Verse > Anthologies > The World’s Best Poetry > Vol. IV. The Higher Life
Bliss Carman, et al., eds.  The World’s Best Poetry.
Volume IV. The Higher Life.  1904.
I. The Divine Element—(God, Christ, the Holy Spirit)
The Disciples after the Ascension
Arthur Penrhyn Stanley (1815–1881)
HE is gone! beyond the skies,
A cloud receives him from our eyes:
Gone beyond the highest height
Of mortal gaze or angel’s flight:
Through the veils of time and space,        5
Passed into the holiest place:
All the toil, the sorrow done,
All the battle fought and won.
He is gone; and we return,
And our hearts within us burn;        10
Olivet no more shall greet
With welcome shout his coming feet:
Never shall we track him more
On Gennesareth’s glistening shore:
Never in that look or voice        15
Shall Zion’s walls again rejoice.
He is gone; and we remain
In this world of sin and pain:
In the void which he has left,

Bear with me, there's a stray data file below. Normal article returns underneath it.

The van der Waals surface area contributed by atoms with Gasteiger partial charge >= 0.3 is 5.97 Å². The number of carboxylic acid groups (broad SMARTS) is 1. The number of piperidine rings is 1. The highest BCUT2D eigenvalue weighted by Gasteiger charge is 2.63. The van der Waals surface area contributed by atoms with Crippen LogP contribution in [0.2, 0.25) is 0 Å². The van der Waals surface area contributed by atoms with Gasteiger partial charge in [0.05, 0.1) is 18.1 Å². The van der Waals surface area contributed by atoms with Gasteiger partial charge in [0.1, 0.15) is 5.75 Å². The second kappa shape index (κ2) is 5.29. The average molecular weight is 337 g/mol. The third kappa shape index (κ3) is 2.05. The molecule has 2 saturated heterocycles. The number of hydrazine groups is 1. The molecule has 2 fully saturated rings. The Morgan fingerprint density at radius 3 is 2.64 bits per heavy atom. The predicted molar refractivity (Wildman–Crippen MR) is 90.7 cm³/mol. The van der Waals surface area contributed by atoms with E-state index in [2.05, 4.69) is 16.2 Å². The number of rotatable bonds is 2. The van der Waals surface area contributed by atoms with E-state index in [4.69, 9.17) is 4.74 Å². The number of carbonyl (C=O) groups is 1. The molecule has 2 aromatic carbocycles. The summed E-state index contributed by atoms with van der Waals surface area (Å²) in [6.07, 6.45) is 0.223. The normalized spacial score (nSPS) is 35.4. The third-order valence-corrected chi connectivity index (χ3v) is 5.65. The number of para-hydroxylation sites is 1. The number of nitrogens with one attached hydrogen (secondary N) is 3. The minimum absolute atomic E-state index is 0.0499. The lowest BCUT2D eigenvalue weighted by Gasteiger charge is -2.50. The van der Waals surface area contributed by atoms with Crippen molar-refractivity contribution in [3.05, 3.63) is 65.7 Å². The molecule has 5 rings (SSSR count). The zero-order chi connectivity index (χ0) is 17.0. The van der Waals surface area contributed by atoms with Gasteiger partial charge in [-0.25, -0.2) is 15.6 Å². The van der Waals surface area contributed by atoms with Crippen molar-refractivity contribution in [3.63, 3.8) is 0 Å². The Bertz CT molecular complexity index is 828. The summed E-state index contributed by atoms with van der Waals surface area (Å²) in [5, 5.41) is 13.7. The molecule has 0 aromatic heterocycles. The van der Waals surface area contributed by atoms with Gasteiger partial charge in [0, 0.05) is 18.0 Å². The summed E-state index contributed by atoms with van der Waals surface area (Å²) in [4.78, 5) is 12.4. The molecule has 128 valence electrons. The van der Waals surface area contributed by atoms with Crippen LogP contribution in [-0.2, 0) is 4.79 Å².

On this earth of him bereft,        20
We have still his work to do,
We can still his path pursue:
Seek him both in friend and foe,
In ourselves his image show.
He is gone; we heard him say,        25
“Good that I should go away”;
Gone is that dear form and face,
But not gone his present grace;
Though himself no more we see,
Comfortless we cannot be;        30
No! his Spirit still is ours,
Quickening, freshening all our powers.
He is gone; towards their goal
World and church must onward roll;
Far behind we leave the past,        35
Forward are our glances cast;
Still his words before us range
Through the ages, as they change:
Wheresoe’er the truth shall lead,
He will give whate’er we need.        40
He is gone; but we once more
Shall behold him as before,
In the heaven of heavens the same
As on earth he went and came.
In the many mansions there        45
Place for us he will prepare:
In that world, unseen, unknown,
He and we may yet be one.
He is gone; but not in vain,—
Wait until he comes again:        50
He is risen, he is not here;
Far above this earthly sphere:
Evermore in heart and mind,
Where our peace in him we find,
To our own eternal Friend,        55
Thitherward let us ascend.

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